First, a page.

PROFILE: Posh Petals Inc.: Florist's business is blooming Ample competition hasn't kept Posh Petals from growing

October 8, 2007

Posh Petals Inc. Florist's business is blooming Ample competition hasn't kept Posh Petals from growing

In just more than three years, Erika White and Meredith Moynahan have moved from employees of someone else's flower shop to owners of a fast-growing retail florist with a reputation for unusual arrangements.

Posh Petals Inc. opened its doors in July 2004, just a few months after the friends and co-workers, both 32, first discussed opening their own place.

"It happened really fast," White recalled. "Everything just fell into place."

The two enlisted help from the local branch of Service Corps of Retired Executives, which advised them on everything from creating a business plan-the partners ended up writing two "because we're overachievers," Moynahan joked-and finding a location. They financed the startup with a loan from National City Bank.

Despite entering a market crowded with larger, well-established competitors, Posh Petals quickly made its mark, boosted by word-of-mouth marketing.

"All of our family members ordered something," Moynahan said of Posh Petals' first weeks.

The women also spread the word by making arrangements and delivering them in person to event managers at hotels and other venues. Soon, Posh Petals was booking weddings and events-and landing on venues' preferred vendor lists.

The pair settled into a routine: One of them worked in the shop while the other made deliveries. Before long, the walk-in and phone business was too much for one person to handle while making orders, and White and Moynahan hired their first employee.

Now, a dozen employees fill and deliver orders and take care of a steady stream of customers in the shop, which includes a retail area filled with fun and inexpensive gift items-"the kind of things we'd buy ourselves," White said.

Within the next year, the two hope to hire an additional full-time floral designer and are considering expanding their shop just around the corner from Meridian Kessler's landmark Red Key Tavern. And they're on track to double the shop's revenue to $1 million within the next couple of years.

As business has grown, so has White's and Moynahan's confidence as floral designers. Both came to the field through an interest in art, and both attended the same floral design school in Chicago, albeit at different times.

In Posh Petals' early days, the two didn't stray too far from what they had done for other shops.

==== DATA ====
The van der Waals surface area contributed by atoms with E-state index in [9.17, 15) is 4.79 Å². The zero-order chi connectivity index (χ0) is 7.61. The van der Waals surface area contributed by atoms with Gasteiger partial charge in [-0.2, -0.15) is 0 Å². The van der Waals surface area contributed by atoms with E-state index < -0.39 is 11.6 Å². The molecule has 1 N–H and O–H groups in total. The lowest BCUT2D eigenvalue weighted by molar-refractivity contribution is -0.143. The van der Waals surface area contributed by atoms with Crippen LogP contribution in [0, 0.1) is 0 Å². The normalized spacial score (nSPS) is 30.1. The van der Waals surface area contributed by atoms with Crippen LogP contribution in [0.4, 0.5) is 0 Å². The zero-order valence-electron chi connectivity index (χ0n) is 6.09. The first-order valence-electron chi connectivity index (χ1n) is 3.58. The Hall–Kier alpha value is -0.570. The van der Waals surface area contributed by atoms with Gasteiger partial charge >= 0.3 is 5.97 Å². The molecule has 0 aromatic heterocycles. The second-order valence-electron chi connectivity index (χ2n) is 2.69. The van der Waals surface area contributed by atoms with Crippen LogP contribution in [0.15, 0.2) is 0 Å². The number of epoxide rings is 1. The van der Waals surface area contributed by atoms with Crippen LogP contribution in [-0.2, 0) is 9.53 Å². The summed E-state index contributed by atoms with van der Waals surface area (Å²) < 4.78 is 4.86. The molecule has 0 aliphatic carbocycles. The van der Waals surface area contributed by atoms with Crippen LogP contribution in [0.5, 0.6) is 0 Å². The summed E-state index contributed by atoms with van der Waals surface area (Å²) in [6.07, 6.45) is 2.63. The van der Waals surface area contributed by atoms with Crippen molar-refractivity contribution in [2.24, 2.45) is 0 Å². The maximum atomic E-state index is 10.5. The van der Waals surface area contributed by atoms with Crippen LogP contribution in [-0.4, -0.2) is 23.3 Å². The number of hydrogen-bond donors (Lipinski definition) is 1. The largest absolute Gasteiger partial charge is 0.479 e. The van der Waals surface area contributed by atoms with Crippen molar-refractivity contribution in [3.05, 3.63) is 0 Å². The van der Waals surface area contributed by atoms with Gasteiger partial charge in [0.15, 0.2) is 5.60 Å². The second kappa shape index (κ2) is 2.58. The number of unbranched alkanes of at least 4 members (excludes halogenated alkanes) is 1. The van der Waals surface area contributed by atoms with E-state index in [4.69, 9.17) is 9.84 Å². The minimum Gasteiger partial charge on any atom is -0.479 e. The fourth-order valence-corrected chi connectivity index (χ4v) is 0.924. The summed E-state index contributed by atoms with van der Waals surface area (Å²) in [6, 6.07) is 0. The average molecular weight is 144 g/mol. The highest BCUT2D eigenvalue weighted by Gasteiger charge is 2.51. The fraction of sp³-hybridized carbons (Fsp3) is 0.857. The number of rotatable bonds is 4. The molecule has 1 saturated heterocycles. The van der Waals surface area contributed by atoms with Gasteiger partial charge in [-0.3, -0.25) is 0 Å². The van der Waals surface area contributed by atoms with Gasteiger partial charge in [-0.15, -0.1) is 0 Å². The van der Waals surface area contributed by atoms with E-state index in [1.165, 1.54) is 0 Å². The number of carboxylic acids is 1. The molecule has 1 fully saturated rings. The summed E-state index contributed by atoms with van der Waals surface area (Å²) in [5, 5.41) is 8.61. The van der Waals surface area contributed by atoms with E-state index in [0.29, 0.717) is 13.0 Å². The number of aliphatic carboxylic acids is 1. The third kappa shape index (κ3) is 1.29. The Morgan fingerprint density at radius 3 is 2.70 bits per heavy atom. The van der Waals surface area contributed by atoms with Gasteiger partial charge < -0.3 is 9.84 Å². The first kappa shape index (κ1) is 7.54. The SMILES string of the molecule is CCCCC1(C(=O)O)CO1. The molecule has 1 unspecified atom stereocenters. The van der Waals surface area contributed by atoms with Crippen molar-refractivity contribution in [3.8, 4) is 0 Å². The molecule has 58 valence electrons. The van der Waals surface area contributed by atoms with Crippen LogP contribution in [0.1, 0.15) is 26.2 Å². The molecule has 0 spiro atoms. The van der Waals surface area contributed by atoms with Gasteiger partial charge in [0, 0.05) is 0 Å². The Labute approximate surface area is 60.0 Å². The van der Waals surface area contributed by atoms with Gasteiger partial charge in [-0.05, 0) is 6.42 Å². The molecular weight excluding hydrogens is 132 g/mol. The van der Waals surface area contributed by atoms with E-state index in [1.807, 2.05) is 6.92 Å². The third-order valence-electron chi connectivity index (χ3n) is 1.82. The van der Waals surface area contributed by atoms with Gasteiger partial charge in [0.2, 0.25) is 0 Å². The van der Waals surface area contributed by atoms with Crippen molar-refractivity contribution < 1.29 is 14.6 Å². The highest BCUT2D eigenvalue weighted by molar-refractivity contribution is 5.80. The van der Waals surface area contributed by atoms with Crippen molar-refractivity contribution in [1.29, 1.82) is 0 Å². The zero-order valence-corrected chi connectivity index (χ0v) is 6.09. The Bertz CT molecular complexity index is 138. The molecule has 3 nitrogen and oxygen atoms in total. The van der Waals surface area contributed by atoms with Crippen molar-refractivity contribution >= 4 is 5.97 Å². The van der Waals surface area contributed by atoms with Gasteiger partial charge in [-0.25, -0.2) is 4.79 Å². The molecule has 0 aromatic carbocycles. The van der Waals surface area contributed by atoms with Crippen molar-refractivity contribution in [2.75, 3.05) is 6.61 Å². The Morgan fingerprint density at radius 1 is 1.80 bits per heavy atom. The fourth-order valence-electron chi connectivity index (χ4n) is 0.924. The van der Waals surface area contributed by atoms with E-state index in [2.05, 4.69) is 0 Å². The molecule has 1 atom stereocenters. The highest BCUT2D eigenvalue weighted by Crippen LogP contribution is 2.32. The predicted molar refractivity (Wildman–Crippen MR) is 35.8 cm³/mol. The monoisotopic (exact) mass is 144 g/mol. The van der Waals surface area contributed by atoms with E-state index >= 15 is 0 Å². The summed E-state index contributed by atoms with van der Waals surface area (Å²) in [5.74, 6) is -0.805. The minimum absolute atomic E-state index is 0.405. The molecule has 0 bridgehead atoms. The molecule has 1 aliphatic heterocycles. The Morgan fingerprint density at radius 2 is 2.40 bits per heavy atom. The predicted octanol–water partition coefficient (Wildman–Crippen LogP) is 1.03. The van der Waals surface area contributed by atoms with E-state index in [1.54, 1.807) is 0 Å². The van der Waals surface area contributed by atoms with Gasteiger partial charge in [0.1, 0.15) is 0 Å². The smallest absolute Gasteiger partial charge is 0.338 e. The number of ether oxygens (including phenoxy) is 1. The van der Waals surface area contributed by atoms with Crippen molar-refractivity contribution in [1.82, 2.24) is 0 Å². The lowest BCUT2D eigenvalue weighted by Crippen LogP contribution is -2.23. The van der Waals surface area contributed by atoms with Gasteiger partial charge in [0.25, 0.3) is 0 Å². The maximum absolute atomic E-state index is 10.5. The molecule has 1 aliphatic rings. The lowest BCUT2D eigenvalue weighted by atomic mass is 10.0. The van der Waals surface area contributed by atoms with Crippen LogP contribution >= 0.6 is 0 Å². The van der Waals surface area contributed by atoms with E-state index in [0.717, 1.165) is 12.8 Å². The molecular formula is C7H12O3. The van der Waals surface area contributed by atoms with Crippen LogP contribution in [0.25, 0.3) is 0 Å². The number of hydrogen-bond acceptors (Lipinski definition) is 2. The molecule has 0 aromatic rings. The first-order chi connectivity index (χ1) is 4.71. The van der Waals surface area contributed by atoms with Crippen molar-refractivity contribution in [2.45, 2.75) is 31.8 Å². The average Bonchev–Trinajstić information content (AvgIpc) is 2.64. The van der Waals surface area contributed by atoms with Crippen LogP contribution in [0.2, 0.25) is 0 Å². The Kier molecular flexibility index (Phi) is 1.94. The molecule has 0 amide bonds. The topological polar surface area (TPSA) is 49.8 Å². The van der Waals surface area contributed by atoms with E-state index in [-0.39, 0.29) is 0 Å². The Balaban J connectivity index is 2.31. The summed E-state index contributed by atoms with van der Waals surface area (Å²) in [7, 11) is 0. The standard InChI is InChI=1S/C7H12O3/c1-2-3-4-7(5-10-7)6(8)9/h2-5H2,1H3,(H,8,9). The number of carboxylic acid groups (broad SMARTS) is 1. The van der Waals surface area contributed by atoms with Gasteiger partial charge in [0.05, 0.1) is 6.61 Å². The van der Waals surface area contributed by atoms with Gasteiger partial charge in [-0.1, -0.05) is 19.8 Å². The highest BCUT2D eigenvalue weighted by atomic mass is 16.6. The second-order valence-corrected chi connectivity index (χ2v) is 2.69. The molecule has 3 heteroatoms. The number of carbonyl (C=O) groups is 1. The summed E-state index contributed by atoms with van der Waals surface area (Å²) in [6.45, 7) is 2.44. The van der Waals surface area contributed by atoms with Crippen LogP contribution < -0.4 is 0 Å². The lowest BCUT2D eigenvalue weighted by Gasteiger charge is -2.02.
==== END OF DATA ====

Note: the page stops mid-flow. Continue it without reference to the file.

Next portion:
"Every floral shop has its own look," White said.

Gradually, Posh Petals' look emerged. Today, the shop's work is distinctive for its use of one or two colors of flowers-often exotic varieties-and the ribbon around the vase. The result frequently is an eye-popping arrangement that stops people in their tracks, customers say.

"I can call and say, 'This is for the boss's wife,' and they'll know just what to make," said Loretta Hirsch, executive coordinator for locally based Benefit Associates Inc. "They have always been there to do what it takes to do what we want. ... They are just above and beyond."

Hirsch said her firm sends flowers five or more times a month to employees and clients for special occasions. She used to call on one of several local florists. Now, she doesn't call anyone else.

Rapid growth like Posh Petals' is unusual in the local floral market, which is dominated by several large shops, said Nora Steinmetz, owner of Welch Wholesale Florist, alongside Fall Creek off West 16th Street.

"Just based on what they order from us, their business has grown immensely," Steinmetz said. "They are two young women who work hard and are successful because they work hard."

That hard work has paid off with several awards, most recently the People's Choice award at this year's Orchard in Bloom Garden Show. Posh Petals' entry there included a dress form adorned with a jacket made of red-orange chrysanthemums.

Creating artful floral arrangements that wow recipients still thrills White and Moynahan.

"We love what we do," White said. "Every day, we can find something new and fun. As long as we can continue to do that, we will."
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